This article was published in Australian Dictionary of Biography, Supplementary Volume, (MUP), 2005
Moses Tjalkabota (c.1869-1954), Aboriginal evangelist, was born at Laprapuntja, east of Hermannsburg, South Australia (Ntaria, Northern Territory), fourth of five children of Tjita and Aranaljika; he and his family were western Arrarnta (Arrernte) speakers. He was called Tjalkabota (lump of meat) by his father, and chose the name Mose (German for Moses) at his baptism at the Lutheran mission, Hermannsburg, on Christmas Day 1890, when his age was stated to be 12. His recollection of the Irpmankara massacre (about 1875), however, suggested that he was older. His childhood followed the traditional nomadic patterns of his people.
Moses, his parents and others in his group thought that white men were 'black men who had died, and then returned as spirits to the place where they had died long ago'. When the missionaries made overtures for the children to go to school, Moses's parents at first hid him, but relented and he began attending classes. The children were taught the Christian faith through Bible stories, as well as reading, writing and arithmetic. Moses also worked in the mission garden and as a shepherd. About 1891 his father and mother urged him to leave Hermannsburg:
Boy, if you continue here, your head will implode, and you will dry up. Then the wind will blow you away to the sand hills like a dried-up cicada, and we will be unable to find you.
But when his parents returned to Laprapuntja, Moses stayed working at the mission, where in 1903 he married Sofia Ingkamala, an Arrarnta-speaking woman. Having suffered a heat stroke that affected his eyesight, by 1905 he became blind and began to assist with the formal instruction of people desiring to be baptized.
Moses worked as a catechist and lay preacher at Hermannsburg until, on a visit to Horseshoe Bend, he arrived at Henbury station, where he was persuaded to stay and teach the word of God. So began his immensely influential Gospel ministry, in the course of which he visited Aborigines living at Deep Well, Alice Well, Horseshoe Bend, Idracowra, Jay Creek, Alice Springs, Undoolya, Arltunga and other places. He travelled by donkey, camel, buggy, on foot and occasionally on the back of a truck.
Mostly, Moses was welcomed. In a few places, however, his message that the men should put their trust in Jesus and give up their tjurunga (sacred objects) met with polite rejection. He recorded one such dialogue with a man called Njetjaka:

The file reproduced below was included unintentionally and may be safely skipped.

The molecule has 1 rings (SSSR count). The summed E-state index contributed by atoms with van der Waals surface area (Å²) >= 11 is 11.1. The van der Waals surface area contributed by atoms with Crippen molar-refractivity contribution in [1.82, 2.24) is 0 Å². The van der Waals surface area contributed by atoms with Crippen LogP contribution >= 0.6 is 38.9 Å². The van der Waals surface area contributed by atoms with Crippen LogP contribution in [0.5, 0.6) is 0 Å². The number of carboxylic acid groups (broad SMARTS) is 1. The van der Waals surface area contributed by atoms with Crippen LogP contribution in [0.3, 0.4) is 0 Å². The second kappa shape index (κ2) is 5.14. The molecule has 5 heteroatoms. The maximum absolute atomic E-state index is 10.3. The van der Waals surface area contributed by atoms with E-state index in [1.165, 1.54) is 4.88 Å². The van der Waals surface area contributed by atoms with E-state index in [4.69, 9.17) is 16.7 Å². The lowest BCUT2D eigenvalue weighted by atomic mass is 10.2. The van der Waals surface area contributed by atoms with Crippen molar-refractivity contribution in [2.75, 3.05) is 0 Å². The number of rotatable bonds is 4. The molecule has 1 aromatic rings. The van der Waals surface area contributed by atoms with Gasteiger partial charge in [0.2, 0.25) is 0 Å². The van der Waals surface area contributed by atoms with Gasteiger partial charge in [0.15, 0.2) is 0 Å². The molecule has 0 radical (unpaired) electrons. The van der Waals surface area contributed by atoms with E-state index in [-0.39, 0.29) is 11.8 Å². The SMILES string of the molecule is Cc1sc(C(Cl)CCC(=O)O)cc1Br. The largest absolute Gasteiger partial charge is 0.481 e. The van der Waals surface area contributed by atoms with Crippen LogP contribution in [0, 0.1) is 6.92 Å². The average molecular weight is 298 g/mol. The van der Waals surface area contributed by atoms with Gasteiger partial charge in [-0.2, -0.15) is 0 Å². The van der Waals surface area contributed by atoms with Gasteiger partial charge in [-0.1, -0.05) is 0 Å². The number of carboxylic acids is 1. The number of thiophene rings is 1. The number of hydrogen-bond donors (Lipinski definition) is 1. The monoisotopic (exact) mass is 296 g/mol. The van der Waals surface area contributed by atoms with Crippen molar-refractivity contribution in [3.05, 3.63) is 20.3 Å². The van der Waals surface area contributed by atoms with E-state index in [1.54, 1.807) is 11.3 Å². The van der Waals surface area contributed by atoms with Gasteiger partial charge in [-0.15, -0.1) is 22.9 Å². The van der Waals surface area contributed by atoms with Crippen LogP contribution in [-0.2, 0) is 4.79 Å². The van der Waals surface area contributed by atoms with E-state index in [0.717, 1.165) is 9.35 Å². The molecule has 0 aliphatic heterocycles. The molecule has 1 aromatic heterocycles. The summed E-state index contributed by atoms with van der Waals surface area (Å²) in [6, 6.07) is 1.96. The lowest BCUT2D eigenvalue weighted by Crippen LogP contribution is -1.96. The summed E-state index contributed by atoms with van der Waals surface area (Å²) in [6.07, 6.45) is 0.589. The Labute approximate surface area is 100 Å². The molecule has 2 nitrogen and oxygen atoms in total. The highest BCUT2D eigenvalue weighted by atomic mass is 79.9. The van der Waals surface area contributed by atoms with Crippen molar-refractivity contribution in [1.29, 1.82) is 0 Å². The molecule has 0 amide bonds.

I am the tjurunga called Ilbangura and I have the songs and decorations. Look, at the uncreated home of the kangaroo at Krenka, we have many more tjurunga, and more powerful ceremonies. I said, 'You men are unbelievers'. They said, 'We have another one that we believe in. You at Ntaria believe in one God, but we have another one'.
Moses used the methodology by which novices were instructed about their tjurunga, telling the story with Bible pictures, and teaching hymns and the Commandments, and prayers by rote. He had a prodigious memory and could recite whole chapters of the Bible.
'Blind Moses' assisted the missionary C. F. T. Strehlow with his translation of the New Testament into Western Arrarnta, and later the anthropologist T. G. H. Strehlow. In his last ten years Moses preached and taught children at Jay Creek, near Alice Springs, and dictated a valuable account of his life. Predeceased by his five children, Moses died on 6 July 1954 at Hermannsburg and was buried there with Lutheran rites. His wife and three grandchildren survived him.
Paul Albrecht, 'Tjalkabota, Moses (1869–1954)', Australian Dictionary of Biography, National Centre of Biography, Australian National University, http://adb.anu.edu.au/biography/tjalkabota-moses-13219/text23937, published first in hardcopy 2005, accessed online 26 November 2014.
This article was first published in hardcopy in Australian Dictionary of Biography, Supplementary Volume, (MUP), 2005